Master of Ceremonies: Charles Dickens
I look for a way each year to put the Great Man at the top of the list of awards, mostly so someone else can win in the fiction category.

Best New Read, Poetry: Shelley’s “A Summer Evening Churchyard”
Silence and Twilight come creeping hand-in-hand into a church graveyard, and Shelley, the great atheist poet, gets a glimpse, a whisper, a hope that perhaps his poetic vision isn’t just the product of material forces after all but a glimpse, a whisper, and a hope of a Reality beyond Death.

Best New Read, Philosophy: Charles Peirce
Justus Buchler’s selection and introduction made for a very readable approach to the system of the man generally known as the United States’ greatest philosopher. And since the system includes ontology, epistemology, theology, anthropology, science, ethics, mathematics, and logic, a good guide is essential.

Best New Read, Theology: Anselm, Proslogium
Anselm didn’t offer the Ontological “Proof” as a proof. Who knew? (Apparently not any of the philosophers and historians whose words about Anselm I’d read.)

Best New Read, History: Gibbon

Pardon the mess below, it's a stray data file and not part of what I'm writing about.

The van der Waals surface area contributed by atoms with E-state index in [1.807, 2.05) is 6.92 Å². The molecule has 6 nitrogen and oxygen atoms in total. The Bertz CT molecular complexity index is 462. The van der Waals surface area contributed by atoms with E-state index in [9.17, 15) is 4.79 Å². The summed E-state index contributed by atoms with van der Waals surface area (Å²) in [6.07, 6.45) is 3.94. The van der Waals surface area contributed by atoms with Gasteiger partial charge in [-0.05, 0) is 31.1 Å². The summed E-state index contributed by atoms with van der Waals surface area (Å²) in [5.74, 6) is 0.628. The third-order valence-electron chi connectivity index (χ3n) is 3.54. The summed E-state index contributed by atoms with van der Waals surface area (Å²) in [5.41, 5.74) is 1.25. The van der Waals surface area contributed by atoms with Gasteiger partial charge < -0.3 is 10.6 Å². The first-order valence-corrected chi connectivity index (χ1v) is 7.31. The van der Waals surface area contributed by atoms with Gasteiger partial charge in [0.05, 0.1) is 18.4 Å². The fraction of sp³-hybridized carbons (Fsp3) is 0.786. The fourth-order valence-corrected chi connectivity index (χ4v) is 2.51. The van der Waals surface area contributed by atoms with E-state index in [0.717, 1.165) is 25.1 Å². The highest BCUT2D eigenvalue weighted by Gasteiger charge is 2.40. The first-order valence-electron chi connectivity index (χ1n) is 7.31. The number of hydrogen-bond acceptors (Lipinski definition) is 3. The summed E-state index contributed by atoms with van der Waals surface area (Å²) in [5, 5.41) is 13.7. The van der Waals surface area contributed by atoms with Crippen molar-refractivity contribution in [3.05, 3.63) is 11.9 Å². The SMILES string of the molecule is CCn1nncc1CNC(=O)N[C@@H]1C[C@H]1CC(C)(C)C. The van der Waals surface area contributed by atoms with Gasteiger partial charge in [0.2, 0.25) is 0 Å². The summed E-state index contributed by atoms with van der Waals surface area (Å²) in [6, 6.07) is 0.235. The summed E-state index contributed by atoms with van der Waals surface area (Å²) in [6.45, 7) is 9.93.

Gibbon’s award results from a combination of (1) providing information on a period of Roman history I knew nothing about and (2) abundantly overcoming his century’s tendency to dryness.

Most Surprisingly Clear and Interesting German Philosopher: Schopenhauer
Overcoming both his century’s (and his country’s) tendency to convolution and my grave concerns after so much recent German philosophy, Schopenhauer presented his dour outlook with great clarity. Again, having a selection arranged by an expert helped.

Best Reread, Fiction: Gulliver
Edging out Charles Williams this year is Jonathan Swift, whose music-theory-loving Laputians hit painfully close to the heart.

Best Reread, Drama: Eumenides
A moving defense of conscience and guilt.

Most Clarified on Rereading: Spinoza
I had read all of Baruch Spinoza’s Ethics before, but it made no sense until I read it all at once, in order. What was Mortimer Adler thinking when he drew up the reading plan for the first ten years?

Best Offroading: John Michell’s Who Wrote Shakespeare?
By the time I finished the book, Michell had convinced me that no one could have written Shakespeare’s works: not the actor from Stratford, not Sir Francis Bacon, not the Earl of Oxford, not the Earl of Derby. Then, remembering that someone did in fact compose the plays, it occurred to me that the sense that no one could have written them was tantamount to the view that anyone could have written them. In other words, a mind this brilliant could have arisen even in a country town and could have overcome the limitations of a bad school.